How to Treat a Bruise from Bow String Slap? – (With Images)
A bow string slap is a common injury in archery. It occurs when the bow string strikes the bow arm, resulting in a bruise. The following is a guide on how to treat a bruise from a bow string slap.
We highly recommend reading it to the end because it includes some additional tips to help prevent future bow string slaps.
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So without any further ado, let’s get into it!
What Causes a Bow String Slap?
A bow string slap can occur when the bow is not properly set up and/or maintained. A few common causes are an un-serviced bowstring, excessive set-up tension, a loose or worn limb pocket, damaged cams or wheels, incorrect cam timing, or warped limbs. All of these issues can cause friction between the string and the bow, leading to a slapping sound.
Another common cause of string slap is an incorrectly installed nocking point. The nocking point should be positioned so that it is as close to the center of the bowstring as possible when drawn back to full draw.
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If the nocking point is too high or too low, it can cause friction between the string and the limbs of the bow, resulting in a slap when released. Additionally, a sharp edge on any part of your bow or arrow rest can also cause string slap due to excess friction.
Finally, incorrect arrow spine selection can also lead to excessive vibration and string slap. If an arrow is too stiff for your setup, it will not flex properly upon release and can create an inconsistent flight path and a loud slapping noise.
It is important to properly maintain your bow and set up in order to avoid string slap and other related problems. Regularly inspect all components of your bow for damage or wear, and make sure that the nocking point, bowstring, cams, and limbs are all set up correctly.
Additionally, be sure to use arrows with the correct spine selection for your setup in order to ensure maximum accuracy. With proper maintenance and setup, you can reduce bow string slap significantly.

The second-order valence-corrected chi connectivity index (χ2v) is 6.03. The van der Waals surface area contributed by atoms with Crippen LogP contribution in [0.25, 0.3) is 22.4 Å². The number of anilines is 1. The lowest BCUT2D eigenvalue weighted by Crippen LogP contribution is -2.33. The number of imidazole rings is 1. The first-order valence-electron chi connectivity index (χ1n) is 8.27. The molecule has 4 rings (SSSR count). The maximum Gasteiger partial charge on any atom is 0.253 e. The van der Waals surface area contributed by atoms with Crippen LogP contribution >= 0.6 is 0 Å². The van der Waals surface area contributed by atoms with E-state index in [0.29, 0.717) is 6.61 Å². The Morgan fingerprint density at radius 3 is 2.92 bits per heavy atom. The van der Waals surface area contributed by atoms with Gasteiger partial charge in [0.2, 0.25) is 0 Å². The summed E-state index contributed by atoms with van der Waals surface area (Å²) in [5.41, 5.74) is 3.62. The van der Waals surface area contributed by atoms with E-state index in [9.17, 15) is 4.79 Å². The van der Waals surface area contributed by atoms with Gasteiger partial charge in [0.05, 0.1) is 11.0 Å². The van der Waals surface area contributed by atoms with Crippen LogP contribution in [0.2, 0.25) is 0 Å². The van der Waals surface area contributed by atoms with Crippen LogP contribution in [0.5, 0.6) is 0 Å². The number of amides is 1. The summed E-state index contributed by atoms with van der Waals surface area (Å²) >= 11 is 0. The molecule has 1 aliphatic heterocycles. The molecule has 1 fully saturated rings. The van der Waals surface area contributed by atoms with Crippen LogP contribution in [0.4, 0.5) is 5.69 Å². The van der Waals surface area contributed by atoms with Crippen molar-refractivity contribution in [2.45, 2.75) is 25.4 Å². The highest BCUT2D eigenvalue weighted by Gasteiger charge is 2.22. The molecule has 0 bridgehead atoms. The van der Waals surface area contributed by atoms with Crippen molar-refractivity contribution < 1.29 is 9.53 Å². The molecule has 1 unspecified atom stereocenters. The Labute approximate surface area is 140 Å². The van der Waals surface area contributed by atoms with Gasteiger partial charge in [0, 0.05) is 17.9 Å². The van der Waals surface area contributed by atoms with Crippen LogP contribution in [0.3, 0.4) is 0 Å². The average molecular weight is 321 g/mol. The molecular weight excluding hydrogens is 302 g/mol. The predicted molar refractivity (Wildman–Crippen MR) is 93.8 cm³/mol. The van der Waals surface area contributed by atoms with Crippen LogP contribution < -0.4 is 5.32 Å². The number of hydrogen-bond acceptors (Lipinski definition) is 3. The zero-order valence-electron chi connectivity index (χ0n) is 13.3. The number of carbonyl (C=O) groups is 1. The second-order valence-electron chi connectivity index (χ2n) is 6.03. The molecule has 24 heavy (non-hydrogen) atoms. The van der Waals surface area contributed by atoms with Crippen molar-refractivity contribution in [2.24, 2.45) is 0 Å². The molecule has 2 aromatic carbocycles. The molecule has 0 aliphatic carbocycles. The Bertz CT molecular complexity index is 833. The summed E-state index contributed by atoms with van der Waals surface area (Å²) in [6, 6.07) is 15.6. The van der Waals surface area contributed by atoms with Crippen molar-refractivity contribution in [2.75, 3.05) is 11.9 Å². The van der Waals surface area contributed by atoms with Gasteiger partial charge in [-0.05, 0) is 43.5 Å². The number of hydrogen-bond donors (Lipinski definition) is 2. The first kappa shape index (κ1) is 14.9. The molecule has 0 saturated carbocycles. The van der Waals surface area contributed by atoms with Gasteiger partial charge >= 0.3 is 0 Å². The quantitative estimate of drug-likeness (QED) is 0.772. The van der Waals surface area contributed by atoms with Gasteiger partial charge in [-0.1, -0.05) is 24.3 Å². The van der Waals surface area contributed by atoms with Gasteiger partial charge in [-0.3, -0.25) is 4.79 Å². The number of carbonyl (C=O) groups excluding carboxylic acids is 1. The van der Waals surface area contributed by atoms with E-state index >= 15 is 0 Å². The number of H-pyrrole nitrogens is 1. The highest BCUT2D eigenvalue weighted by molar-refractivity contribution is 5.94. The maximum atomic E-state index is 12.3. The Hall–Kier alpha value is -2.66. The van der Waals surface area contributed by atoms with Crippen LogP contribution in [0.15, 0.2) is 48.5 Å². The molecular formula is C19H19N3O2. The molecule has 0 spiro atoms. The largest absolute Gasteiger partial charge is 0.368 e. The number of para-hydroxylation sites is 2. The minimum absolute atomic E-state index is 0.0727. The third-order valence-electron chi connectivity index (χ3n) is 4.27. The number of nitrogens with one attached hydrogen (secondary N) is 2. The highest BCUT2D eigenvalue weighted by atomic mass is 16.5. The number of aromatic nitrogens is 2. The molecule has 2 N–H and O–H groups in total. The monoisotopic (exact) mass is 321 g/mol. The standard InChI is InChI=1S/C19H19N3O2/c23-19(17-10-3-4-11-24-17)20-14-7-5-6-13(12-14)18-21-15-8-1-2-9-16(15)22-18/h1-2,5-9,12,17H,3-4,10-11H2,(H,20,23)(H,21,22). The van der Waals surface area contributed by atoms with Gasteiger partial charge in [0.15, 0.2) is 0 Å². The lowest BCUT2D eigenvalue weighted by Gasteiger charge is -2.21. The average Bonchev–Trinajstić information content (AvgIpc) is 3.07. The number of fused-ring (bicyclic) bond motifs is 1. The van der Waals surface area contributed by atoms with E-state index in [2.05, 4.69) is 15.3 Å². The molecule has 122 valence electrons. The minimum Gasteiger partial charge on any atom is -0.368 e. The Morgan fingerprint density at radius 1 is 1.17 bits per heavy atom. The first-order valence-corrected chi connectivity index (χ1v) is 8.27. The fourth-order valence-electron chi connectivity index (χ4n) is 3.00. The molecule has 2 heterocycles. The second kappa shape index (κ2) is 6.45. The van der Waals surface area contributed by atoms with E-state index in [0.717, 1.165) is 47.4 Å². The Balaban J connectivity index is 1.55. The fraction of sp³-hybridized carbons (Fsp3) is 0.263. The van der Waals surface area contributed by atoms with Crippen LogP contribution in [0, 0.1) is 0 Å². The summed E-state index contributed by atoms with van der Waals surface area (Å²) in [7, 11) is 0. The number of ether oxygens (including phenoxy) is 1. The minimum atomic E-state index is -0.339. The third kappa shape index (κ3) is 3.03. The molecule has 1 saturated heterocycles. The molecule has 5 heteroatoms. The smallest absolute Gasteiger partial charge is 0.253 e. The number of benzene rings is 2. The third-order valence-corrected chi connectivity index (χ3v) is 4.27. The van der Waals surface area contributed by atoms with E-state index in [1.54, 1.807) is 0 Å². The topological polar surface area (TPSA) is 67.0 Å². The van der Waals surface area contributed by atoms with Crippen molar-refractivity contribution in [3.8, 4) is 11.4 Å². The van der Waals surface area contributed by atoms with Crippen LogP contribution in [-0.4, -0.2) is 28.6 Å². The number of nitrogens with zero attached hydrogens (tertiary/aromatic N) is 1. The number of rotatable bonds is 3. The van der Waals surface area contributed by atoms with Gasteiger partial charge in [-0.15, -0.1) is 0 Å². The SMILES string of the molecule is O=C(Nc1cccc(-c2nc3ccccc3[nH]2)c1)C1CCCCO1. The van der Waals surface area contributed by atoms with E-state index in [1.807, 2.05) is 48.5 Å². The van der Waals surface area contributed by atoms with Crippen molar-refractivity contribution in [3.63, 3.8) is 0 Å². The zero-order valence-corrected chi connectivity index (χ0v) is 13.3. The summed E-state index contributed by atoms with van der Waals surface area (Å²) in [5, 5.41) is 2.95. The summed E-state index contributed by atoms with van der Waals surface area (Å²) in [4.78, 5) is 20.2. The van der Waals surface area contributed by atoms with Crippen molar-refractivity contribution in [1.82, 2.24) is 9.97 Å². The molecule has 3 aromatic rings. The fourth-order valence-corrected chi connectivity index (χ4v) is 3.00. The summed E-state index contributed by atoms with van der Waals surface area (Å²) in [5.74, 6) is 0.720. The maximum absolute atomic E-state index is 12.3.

How to Treat a Bruise From Bow String Slap?
Step 1: Clean the Area
Use a mild soap and warm water to clean the area. This will help prevent infection from bacteria or dirt that may have been transferred from the bowstring. Apart from that, avoid scrubbing the area too hard.
Step 2: Apply a Cold Compress
A cold compress will help reduce swelling and numb the area, making it more comfortable to treat. It is also important to avoid applying ice directly to the skin, so wrap an ice pack or frozen bag of vegetables in a cloth before using it as a cold compress.
Step 3: Take Ibuprofen or Acetaminophen for Pain Relief
Take over-the-counter medications such as ibuprofen or acetaminophen in order to reduce discomfort from the bruise. It is best to follow the dosage instructions provided on the package and do not exceed the maximum recommended daily dose.
Step 4: Apply a Topical Cream or Ointment
Apply an over-the-counter cream or ointment to the area in order to reduce swelling and promote healing. You may also use a bruise relief product, which contains ingredients such as arnica Montana extract and aloe Vera that have been known to help with bruising.
Step 5: Keep the Area Elevated
Elevating the area will help reduce swelling by allowing gravity to take effect. Try resting your arm on a pillow when you can, especially while sleeping at night.
Additional Tips for Preventing Bow String Slap:
1) Make sure your bow is properly serviced and set up by an experienced technician. Regularly inspect all components of your bow and make sure they are not worn, loose or damaged.
2) Make sure the nocking point is positioned correctly for your draw length. It should be as close to the center of the bowstring as possible when drawn back to full draw.
3) Use arrows with the correct spine selection for your setup in order to ensure maximum accuracy.
4) Check that all arrow rests are in good condition and free from sharp edges. If any arrow rest has a burr or rough edge it can cause friction on the string and lead to string slap.
5) When releasing the arrow, use a smooth release and follow through until after you have heard the “thwack” of the arrow impact. This will help to minimize vibration and string slap.
How Bad Can a Bow String Slap Be?
The severity of a bow string slap injury will depend on how hard the string struck your arm, as well as its location. Generally, the harder and closer to sensitive areas such as joints or tendons, the more severe the bruise can be.
In some cases, a bow string slap may require professional medical attention if there is bruising that affects movement or causes intense pain. The best way to prevent a bow string slap is to wear protective gear while shooting. This includes an arm guard and finger tabs (or gloves).
Additionally, be sure to check the tension of your bowstring regularly and keep it in good condition. Finally, always remember to keep your dominant arm well behind the bowstring when shooting.
Bow string slap can be a painful and annoying problem. However, with proper maintenance, setup, and protective gear you can greatly reduce the risk of bow string slap and its associated injuries. Make sure to follow these steps in order to ensure a safe and enjoyable archery experience.
We hope after reading this article, you have learned how to prevent and treat bow string slap injuries. If you experience any pain or swelling that does not go away, contact your doctor immediately.
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